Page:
Six of the best cookery books from Yorkshire

PUBLISHED: 19:22 15 February 2015 | UPDATED: 13:24 24 October 2015

Everyone needs the aid of a good cookbook from time to time

Everyone needs the aid of a good cookbook from time to time


Is there a cookery book that has changed your life? Personally, I’ll always be grateful to Rick Stein’s India which taught me how to — finally — cook a halfway decent, authentic curry, writes Tony Greenway.

And, of course, I love any cookbook by Nigella because they’re so brilliantly produced. I could — and often do — stare at the pictures all day long (of the food, I mean). Have these books made me a good cook? No, I’m still rubbish. It turns out that timing isn’t only important in comedy. You need it in the kitchen too, and I don’t have it. Still, I may be a terrible cook but at least I’m enthusiastic, as I was saying to the kids just the other day as they scraped the burnt bits off their vegetable lasagne, and I put out a small fire. But there are some excellent Yorkshire cookery books. Here are six I chose earlier...

Cooking Up a Storm by Sam Stern (Walker Books)

This is a must-have, particularly if you’re a teen who needs help pretty sharpish to knock up a decent meal on a school night or to impress friends. But even if you’re an older cooking novice, Yorkshire-born Sam — who has contributed to Yorkshire Life many times in the past — will give you confidence in the kitchen, so it’s amazing to think that he published Cooking Up a Storm in 2005 when he was just 14. His latest book, Sam Stern’s Cookery Course: For Students in the Kitchen (Quadrille) is just as good and just as accessible.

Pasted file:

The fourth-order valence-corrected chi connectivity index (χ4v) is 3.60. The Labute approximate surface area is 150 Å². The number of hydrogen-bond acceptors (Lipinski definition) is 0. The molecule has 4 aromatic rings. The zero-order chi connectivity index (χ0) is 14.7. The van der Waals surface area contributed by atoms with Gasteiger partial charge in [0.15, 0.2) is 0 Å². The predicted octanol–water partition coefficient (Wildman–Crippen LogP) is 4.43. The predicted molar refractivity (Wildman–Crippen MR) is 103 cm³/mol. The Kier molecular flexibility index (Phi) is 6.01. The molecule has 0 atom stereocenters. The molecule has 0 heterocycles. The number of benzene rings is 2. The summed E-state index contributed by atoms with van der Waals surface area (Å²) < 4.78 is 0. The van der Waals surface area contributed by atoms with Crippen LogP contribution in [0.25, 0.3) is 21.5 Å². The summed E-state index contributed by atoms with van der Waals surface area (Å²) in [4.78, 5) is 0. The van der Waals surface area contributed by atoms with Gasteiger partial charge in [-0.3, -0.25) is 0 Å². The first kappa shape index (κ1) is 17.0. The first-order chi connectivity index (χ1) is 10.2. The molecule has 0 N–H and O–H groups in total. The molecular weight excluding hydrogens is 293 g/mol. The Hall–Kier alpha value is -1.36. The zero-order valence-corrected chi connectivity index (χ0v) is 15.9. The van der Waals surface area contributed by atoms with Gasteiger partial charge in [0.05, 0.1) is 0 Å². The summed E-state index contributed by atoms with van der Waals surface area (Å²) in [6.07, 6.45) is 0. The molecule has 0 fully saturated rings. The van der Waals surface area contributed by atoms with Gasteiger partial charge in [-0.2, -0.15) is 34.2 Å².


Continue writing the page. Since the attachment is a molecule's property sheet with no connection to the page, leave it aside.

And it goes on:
James Martin: Fast Cooking (Quadrille)

Malton-born James Martin, presenter of Saturday Kitchen, once told me that he hadn’t read that many books, but that he’d written loads of them. His latest, Fast Cooking, first published in 2013, shows you how to prepare meals in minutes.
Find out how to make everything from Chinese chilli beef to chocolate mouse with maple syrup and bananas, and still come up smiling.

The Sheffield Cookbook by Adelle Draper (Meze Publishing)

Live in Sheffield but don’t have this book on your shelf? What are you thinking? Actually, wherever you live, this is a nice one to have because it features recipes from Sheffield’s culinary community of producers, restaurants, farm shops and delis. Published last May, it’s available in food stores and restaurants across the city — or, if you still can’t find it, there’s always t’internet, as we say in Yorkshire.

The Henderson’s Relish Cookbook by Pamela Freeman

Staying in Sheffield, here’s a new book of recipes — plus art, music and literature — inspired by the city’s famous sauce. Published in November, it includes contributions from David Blunkett (a shepherd’s pie) and Nick Clegg (a pasta bake). Nice and spicy.

Cooking Apples (Ampleforth Abbey)

First written – get this – 32 years ago by Fr Edmund Hatton, Cooking Apples was long out of print. In 2013, however, it was updated and reprinted to include 100 fruity recipes which demonstrate that apples can be used in soups, salads, main courses, desserts and cakes. There’s also a section on how best to look after the apple tree in your own garden. Available from the Abbey Shop.

Loose Birds and Game (Face Publications)

The second book by Andrew Pern of the Star Inn at Harome, first published in 2010, after the success of his first, Black Pudding and Foie Gras. With a foreword by Michel Roux, Loose Birds and Game takes you behind the scenes of the Michelin-starred Star, and offers Pern’s perspective on poultry, game and fish. Lovely recipes, fabulous photography.

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